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Trades workers

Trades workers apply specific knowledge and skills to: construct and maintain buildings; form metal; erect metal structures; set machine tools, or make, fit, maintain and repair machinery, equipment or tools; carry out printing work; produce or process foodstuffs; and produce or process textiles, wooden, metal and other articles. The work is carried out by hand and by hand-powered and other tools. Most occupations require completion of the first stage of secondary education, but many jobs will require the completion of the second stage of secondary education, which may include a significant component of specialised vocational education and on-the-job training. Some jobs require completion of vocation-specific education, undertaken after completion of secondary education. In some cases, experience and on-the-job training may substitute for formal education. Jobs classified as craft and related trades include: bricklayers; joiners and carpenters, plumbers, sheet and structural metal workers, moulders and welders, and related workers; toolmakers; blacksmiths; printers, electrical equipment installers and repairers; electronics mechanics and servicers; food processing and related trades workers; underwater divers, etc.

Future employment growth (in %) of trades workers across countries in 2015-2025

Source:Cedefop
Indicator:Future employment growth

Projected changes in employment to 2025 (this indicator contains overall percentage change).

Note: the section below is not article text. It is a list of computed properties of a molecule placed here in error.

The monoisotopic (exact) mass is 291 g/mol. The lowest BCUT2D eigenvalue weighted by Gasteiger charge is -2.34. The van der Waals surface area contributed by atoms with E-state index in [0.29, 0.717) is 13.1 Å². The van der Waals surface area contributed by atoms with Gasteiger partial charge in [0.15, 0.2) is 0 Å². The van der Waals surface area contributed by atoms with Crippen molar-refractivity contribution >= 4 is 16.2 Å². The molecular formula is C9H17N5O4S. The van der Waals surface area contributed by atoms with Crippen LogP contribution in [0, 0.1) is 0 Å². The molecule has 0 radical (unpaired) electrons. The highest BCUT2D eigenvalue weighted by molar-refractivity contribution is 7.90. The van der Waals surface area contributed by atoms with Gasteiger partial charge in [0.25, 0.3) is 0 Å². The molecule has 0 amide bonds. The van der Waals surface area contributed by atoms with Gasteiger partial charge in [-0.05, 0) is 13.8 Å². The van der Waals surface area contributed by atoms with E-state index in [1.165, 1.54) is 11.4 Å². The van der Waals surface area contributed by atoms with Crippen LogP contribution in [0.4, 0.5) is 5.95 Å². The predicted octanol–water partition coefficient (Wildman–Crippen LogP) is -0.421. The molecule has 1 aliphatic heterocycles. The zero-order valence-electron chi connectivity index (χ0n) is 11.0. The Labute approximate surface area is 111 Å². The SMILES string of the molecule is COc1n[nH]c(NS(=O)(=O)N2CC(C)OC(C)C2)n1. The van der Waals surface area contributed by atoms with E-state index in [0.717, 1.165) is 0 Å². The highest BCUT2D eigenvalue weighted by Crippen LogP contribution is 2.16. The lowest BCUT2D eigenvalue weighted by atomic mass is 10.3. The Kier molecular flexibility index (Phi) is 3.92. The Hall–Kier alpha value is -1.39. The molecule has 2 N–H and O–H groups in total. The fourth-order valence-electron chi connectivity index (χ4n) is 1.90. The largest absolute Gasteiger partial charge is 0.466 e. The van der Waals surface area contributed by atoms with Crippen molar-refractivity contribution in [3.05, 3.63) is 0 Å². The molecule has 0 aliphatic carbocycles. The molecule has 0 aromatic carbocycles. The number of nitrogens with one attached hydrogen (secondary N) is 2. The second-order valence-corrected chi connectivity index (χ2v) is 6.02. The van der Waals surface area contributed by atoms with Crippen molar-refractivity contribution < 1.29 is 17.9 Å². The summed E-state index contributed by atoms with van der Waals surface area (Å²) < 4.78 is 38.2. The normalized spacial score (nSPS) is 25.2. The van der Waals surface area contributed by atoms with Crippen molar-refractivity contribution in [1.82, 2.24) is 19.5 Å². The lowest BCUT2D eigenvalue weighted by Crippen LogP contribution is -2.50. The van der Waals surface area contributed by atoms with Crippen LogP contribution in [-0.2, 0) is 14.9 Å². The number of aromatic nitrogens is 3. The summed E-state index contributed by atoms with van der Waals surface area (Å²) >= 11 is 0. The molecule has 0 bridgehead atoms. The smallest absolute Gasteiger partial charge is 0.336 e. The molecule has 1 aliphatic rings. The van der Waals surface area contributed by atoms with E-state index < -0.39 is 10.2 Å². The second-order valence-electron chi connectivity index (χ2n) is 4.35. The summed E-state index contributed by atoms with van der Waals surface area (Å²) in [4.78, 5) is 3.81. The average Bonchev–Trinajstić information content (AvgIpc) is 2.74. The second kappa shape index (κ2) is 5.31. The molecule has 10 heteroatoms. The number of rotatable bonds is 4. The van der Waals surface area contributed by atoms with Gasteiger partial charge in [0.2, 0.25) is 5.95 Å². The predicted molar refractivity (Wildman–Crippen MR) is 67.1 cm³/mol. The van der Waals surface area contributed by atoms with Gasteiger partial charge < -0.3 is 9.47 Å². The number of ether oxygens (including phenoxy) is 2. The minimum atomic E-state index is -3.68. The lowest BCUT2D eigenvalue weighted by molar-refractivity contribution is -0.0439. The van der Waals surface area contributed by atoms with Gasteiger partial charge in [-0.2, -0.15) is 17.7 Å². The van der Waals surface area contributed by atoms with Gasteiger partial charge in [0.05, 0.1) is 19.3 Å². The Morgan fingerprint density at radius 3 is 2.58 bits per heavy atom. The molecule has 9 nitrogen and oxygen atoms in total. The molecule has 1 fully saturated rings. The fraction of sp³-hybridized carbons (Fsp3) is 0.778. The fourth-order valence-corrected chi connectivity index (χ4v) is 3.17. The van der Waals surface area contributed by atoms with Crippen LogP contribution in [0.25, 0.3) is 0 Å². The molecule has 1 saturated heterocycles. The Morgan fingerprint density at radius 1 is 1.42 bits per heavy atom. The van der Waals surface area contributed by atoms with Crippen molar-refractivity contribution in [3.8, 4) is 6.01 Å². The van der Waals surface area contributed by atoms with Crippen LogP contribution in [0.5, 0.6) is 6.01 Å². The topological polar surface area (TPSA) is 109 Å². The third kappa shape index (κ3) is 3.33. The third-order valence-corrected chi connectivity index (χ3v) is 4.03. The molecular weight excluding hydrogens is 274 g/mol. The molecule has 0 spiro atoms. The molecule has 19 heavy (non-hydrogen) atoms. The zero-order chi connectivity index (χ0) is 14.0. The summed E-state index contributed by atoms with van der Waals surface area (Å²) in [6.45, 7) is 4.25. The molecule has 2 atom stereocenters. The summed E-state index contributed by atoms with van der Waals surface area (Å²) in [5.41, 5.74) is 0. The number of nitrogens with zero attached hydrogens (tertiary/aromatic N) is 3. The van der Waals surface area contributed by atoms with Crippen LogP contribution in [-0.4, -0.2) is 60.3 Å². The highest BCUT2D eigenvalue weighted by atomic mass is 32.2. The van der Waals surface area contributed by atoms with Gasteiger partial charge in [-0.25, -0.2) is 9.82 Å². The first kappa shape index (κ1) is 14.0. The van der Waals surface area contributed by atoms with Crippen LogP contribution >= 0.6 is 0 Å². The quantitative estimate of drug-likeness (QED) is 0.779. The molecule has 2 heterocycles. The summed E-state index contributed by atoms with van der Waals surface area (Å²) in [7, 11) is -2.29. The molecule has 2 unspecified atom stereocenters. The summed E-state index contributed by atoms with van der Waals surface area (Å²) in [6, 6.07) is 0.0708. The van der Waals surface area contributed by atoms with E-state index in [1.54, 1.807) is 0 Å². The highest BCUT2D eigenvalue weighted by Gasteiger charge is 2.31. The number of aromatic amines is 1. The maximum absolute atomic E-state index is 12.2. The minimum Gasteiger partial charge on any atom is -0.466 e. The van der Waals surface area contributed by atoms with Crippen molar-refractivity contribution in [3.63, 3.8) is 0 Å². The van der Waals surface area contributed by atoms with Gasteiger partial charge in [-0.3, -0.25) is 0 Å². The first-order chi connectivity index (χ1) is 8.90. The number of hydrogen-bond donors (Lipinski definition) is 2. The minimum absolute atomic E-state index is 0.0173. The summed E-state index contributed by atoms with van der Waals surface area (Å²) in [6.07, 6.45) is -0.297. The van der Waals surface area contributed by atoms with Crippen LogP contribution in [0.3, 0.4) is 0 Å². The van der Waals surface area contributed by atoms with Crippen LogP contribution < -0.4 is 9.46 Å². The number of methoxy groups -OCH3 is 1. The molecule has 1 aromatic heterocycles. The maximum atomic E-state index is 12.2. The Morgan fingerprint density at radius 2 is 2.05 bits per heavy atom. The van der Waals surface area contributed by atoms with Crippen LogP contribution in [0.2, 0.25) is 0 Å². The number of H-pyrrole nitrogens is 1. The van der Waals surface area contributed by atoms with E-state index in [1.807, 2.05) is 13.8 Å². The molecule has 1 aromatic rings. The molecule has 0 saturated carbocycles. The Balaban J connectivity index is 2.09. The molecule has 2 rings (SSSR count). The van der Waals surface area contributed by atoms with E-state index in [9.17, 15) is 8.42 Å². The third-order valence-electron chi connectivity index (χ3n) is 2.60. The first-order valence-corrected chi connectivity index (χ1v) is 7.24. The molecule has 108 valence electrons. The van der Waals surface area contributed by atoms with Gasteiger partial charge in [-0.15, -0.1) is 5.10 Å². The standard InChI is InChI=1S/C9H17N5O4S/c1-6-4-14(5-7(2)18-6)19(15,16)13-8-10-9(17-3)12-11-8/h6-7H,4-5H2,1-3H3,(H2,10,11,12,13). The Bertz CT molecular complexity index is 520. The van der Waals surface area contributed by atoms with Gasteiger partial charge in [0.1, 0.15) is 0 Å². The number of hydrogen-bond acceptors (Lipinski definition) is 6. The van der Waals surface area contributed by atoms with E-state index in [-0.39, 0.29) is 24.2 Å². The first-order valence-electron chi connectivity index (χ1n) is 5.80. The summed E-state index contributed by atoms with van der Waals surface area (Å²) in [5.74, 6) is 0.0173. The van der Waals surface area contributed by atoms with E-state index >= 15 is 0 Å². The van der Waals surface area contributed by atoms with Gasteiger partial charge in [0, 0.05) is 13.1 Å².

Key facts

SIZE OF EMPLOYMENT

Source:Eurostat
Indicator:Employed population by sector

It shows the total number of employed population, of any age, broken down by sector.

In 2015, trades workers accounted for 11.68% in the total employment in EU.

The total employment in this occupation reached 25,788,158.

RECENT HISTORY

Source:Eurostat
Indicator:Employed population by sector

It shows the total number of employed population, of any age, broken down by sector.

During the period 2011-2015, the number of people employed as trades workers in EU changed by -1.63%.

TOP PERFORMERS

Source:Cedefop
Indicator:Employed population by sector and occupation

It shows the total number of employed population, of any age, broken down by sector and occupation.

In 2015, trades workers were mostly employed in the following sectors in the EU:

  • Manufacturing (10,553,048)
  • Construction (8,419,963)
  • Wholesale & retail trade (3,016,625) 
  • Arts & recreation (521,407)
  • Administrative services (443,825)

TOP PERFORMERS

Source:Eurostat
Indicator:Employed population by sector

It shows the total number of employed population, of any age, broken down by sector.

Countries with highest employment share of trades workers in 2015:

  • Czech Republic (17.18%)
  • Romania (15.86%)
  • Slovakia (15.74%)
  • Hungary (15.05%)
  • Poland (14.78%)

LOOKING INTO THE FUTURE

Source:Cedefop
Indicator:Future employment growth

Projected changes in employment to 2025 (this indicator contains overall percentage change).

In the period 2015-2025, employment for trades workers in EU is projected to change by -5.73%

Featured indicator

Related indicators

Employment of trades workers in EU in 2015 across sectors

Source:Cedefop
Indicator:Employed population by sector and occupation

It shows the total number of employed population, of any age, broken down by sector and occupation.

Employment share (%) of trades workers across countries

Source:Eurostat
Indicator:Employed population

Shows the total number of employed people of any age.

 

Employment of trades workers in EU in 2015 by education level

Source:Eurostat
Indicator:Employed population

Shows the total number of employed people of any age.

 

Employment of trades workers in EU in 2015 by age

Source:Eurostat
Indicator:Employed population

Shows the total number of employed people of any age.

 

FIND EMPLOYMENT OPPORTUNITIES THROUGHOUT EUROPE